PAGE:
Film Review: Roma (2018)


Director Alfonso Cuarón returns to his indie roots since 2001’s indelible Y Tu Mamá También with the sublime Roma. Filmed in black-and-white and set in 1970s Mexico, Roma follows the life of a young maid named Cleo (Yalitza Aparicio) as she serves the boisterous brood of a doctor and his unappreciated wife and navigates an unexpected pregnancy while civic unrest in the city reaches a breaking point.

Themes of womanhood and motherhood are presented unflinchingly and heartrendingly as Cleo and Sofia (Marina de Tavira), the mother of the household, are mistreated, looked down upon, and forced into uncomfortable, desperate, or downright horrific situations by men and societal systems. Both women are abandoned by their male partners and left to fend by themselves. Cleo does so with the quiet grace of a servant with no money or status while Sofia scrambles to provide for her children and struggles to avoid being crushed by her misfortune. Both are presented as flawed and complex characters with their own unique stories of being othered (by race and/or by money) who also find solace in each other’s loyalty and in their shared love of Sofia’s four rowdy but lovable children.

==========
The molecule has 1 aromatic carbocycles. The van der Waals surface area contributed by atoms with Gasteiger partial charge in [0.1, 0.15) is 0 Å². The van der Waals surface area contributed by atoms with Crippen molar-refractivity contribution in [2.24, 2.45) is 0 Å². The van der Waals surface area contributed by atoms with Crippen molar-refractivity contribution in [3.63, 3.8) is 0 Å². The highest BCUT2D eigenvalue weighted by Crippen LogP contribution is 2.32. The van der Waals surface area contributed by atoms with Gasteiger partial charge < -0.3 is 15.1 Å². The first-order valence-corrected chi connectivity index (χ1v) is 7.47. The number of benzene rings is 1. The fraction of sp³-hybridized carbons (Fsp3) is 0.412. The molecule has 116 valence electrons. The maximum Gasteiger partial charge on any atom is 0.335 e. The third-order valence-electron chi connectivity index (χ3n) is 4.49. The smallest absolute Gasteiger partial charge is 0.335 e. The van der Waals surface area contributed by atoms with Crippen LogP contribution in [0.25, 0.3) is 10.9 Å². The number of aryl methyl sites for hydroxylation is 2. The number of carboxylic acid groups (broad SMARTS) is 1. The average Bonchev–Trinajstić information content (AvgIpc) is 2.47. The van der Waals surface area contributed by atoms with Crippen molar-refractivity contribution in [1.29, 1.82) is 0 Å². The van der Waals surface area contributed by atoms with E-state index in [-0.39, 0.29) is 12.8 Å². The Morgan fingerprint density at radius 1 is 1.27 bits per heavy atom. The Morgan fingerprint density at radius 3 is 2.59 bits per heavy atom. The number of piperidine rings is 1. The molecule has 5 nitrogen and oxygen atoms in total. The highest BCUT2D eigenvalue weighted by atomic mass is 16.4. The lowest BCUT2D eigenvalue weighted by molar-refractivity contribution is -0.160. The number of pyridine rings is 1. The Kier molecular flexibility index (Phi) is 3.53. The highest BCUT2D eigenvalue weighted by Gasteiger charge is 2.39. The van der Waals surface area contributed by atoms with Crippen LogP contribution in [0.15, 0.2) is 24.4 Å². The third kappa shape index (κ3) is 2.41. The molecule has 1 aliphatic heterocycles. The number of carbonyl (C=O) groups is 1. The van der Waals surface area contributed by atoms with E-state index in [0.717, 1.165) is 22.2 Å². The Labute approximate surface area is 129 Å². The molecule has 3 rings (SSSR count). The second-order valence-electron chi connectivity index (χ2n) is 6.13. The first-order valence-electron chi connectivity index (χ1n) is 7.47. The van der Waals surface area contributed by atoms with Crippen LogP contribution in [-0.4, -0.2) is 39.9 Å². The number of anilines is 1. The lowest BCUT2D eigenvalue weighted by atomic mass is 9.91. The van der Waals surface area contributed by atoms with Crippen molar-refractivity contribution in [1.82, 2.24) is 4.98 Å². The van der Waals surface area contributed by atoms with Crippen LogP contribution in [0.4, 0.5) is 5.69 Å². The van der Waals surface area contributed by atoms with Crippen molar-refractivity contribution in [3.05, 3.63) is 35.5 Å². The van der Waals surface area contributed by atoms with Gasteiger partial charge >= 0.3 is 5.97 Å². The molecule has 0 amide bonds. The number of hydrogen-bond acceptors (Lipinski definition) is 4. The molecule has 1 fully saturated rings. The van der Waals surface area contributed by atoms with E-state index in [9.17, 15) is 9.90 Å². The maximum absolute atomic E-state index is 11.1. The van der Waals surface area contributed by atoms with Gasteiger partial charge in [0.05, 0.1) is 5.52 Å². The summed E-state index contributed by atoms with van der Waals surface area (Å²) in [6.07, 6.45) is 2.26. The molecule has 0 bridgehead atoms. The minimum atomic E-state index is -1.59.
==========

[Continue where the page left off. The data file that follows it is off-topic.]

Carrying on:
Cuarón, who also took on the role of cinematographer for Roma, hones his idiosyncratic long takes, background/foreground interplay, and smooth camerawork into a true masterpiece of filmmaking, topping his already fantastic dystopian movie Children of Men, which also used many of the same techniques. Not only are the visuals stunning but the sound design is a revelation. Immersive city sounds evoke the chaos of Colonia Roma, a neighbourhood of Mexico City and the film’s namesake. Cuarón also gets gritty with moments of shock and violence with nightmarish moments of things going utterly wrong. Protesters and radicals who were previously peppered into the background of scenes are suddenly foregrounded—literally and metaphorically—and threaten the safety of the main characters. Cleo’s pregnancy is also rife with anxiety-inducing situations, culminating in the most stomach-churning scene in the film. But there are also surreal and hilarious moments, such as a man being shot out of a cannon and a naked martial arts demonstration.

Roma is Cuarón’s 8 ½.

Ratings (out of 5):

Directing: 5

Story: 4.5

Acting: 4.5

Dialogue: 4

Editing: 4.5

Visuals: 5

Music/Score: 5

Overall Average: 4.6

© 2020 Rose-Coloured Ray-Bans.

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